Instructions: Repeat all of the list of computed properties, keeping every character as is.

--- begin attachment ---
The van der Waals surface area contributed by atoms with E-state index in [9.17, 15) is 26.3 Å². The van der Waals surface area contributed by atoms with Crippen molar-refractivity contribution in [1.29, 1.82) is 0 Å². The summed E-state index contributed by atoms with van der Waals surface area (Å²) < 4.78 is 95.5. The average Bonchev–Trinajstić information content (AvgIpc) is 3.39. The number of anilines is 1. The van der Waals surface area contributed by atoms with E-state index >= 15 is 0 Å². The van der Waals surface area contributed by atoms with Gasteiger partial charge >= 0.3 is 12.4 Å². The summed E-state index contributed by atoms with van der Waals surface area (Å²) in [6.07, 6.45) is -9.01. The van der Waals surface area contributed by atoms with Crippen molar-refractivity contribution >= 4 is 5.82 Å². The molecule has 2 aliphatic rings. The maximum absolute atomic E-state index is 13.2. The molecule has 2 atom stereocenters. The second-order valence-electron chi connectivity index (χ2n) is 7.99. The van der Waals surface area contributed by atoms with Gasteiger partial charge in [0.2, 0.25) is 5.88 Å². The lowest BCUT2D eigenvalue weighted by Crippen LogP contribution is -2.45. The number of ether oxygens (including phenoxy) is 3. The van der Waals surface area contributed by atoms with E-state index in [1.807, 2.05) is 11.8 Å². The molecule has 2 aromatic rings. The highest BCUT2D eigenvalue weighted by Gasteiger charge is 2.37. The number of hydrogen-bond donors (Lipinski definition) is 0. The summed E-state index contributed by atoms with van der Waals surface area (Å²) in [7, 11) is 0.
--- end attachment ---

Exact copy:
The van der Waals surface area contributed by atoms with E-state index in [9.17, 15) is 26.3 Å². The van der Waals surface area contributed by atoms with Crippen molar-refractivity contribution in [1.29, 1.82) is 0 Å². The summed E-state index contributed by atoms with van der Waals surface area (Å²) < 4.78 is 95.5. The average Bonchev–Trinajstić information content (AvgIpc) is 3.39. The number of anilines is 1. The van der Waals surface area contributed by atoms with E-state index >= 15 is 0 Å². The van der Waals surface area contributed by atoms with Gasteiger partial charge >= 0.3 is 12.4 Å². The summed E-state index contributed by atoms with van der Waals surface area (Å²) in [6.07, 6.45) is -9.01. The van der Waals surface area contributed by atoms with Crippen molar-refractivity contribution >= 4 is 5.82 Å². The molecule has 2 aliphatic rings. The maximum absolute atomic E-state index is 13.2. The molecule has 2 atom stereocenters. The second-order valence-electron chi connectivity index (χ2n) is 7.99. The van der Waals surface area contributed by atoms with Gasteiger partial charge in [0.2, 0.25) is 5.88 Å². The lowest BCUT2D eigenvalue weighted by Crippen LogP contribution is -2.45. The number of ether oxygens (including phenoxy) is 3. The van der Waals surface area contributed by atoms with E-state index in [1.807, 2.05) is 11.8 Å². The molecule has 2 aromatic rings. The highest BCUT2D eigenvalue weighted by Gasteiger charge is 2.37. The number of hydrogen-bond donors (Lipinski definition) is 0. The summed E-state index contributed by atoms with van der Waals surface area (Å²) in [7, 11) is 0.